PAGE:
When the green door finally shuts after the Christmas wind down, the unassumingly named Milton Shed, of Cawthra Bros Ltd - Commission Weavers, will see yet another door firmly closing on the British textile industry.

The owners, brothers Mervyn and David Cawthra, are retiring and there is no longer anybody working in the business with them to take it over. This Halifax based weaving house, which has provided woven fabric for royalty and top international brands, will simply and unceremoniously close when the brothers finish at the end of this month.

Their grandfather set up the business, approximately 100 years ago and they joined their father on leaving school at the age of fifteen. The company employed up to sixty staff at one point but as the textile industry shifted overseas they had to steadily let more and more staff go, until only they remained. "We have been able to survive because we are able to do small runs and keep our overheads tight but it is very tough to be profitable when the competition is so cheap," explained Mervyn.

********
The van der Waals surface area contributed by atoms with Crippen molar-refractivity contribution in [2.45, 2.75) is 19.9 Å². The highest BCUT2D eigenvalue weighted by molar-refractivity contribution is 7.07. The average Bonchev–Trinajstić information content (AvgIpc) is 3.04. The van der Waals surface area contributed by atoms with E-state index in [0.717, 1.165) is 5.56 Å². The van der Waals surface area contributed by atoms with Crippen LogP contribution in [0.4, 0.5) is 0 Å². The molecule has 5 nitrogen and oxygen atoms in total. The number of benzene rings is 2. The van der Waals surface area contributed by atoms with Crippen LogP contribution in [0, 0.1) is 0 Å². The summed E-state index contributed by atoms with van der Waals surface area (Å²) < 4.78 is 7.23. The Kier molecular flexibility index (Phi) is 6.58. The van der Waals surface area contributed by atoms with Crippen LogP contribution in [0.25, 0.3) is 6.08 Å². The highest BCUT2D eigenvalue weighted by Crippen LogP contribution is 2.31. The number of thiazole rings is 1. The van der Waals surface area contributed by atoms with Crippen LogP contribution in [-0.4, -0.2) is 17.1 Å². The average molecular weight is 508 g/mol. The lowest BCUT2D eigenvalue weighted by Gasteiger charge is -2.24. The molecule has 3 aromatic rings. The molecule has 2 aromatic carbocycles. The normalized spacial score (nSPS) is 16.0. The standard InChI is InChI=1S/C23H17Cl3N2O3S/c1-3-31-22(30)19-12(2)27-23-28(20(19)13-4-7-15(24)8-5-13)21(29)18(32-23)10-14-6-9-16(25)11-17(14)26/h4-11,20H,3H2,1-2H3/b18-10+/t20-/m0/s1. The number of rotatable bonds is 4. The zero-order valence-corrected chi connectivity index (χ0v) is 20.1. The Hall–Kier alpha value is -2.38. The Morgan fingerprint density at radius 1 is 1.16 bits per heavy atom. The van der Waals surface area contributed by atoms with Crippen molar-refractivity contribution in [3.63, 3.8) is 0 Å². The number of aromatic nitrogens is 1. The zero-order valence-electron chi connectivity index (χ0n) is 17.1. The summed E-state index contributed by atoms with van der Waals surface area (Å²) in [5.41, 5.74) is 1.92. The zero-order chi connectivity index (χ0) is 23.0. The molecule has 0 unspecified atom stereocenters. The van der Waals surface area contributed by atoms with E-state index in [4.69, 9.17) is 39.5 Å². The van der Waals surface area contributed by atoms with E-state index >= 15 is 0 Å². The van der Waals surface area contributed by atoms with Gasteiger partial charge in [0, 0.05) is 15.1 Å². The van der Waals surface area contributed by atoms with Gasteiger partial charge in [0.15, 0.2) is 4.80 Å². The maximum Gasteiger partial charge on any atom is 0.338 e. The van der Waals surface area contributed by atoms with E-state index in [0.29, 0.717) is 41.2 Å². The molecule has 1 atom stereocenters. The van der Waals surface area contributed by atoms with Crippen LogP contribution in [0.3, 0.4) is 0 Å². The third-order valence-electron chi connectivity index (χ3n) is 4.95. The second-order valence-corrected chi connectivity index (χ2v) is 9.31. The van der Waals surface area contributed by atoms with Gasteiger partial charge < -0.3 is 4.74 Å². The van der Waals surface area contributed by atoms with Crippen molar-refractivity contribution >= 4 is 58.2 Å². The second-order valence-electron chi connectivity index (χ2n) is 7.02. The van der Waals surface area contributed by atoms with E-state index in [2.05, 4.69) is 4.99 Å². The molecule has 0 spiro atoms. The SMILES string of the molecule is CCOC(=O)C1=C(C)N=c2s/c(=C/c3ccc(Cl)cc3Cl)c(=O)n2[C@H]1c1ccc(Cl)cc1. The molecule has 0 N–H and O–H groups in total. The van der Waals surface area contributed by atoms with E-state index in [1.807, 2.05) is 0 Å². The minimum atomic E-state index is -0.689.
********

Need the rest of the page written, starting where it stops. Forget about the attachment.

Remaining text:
No Government funding for bluetongue vaccine With bluetongue vaccine costing around £25 plus vat for twenty doses, and in spite of the fact that the government urges farmers to vaccinate, it has made it clear that it is not likely to fund the bill for bluetongue vaccine next year. The vaccine, which does not keep once opened, makes vaccination very expensive for small producers as two shots have to be administered for effective protection.

This may be why less than three in five producers vaccinated against the disease during 2008. Around 90 per cent of producers in south-east England vaccinated livestock, but poor uptake further north meant vaccination levels across the country as a whole were below 60 per cent.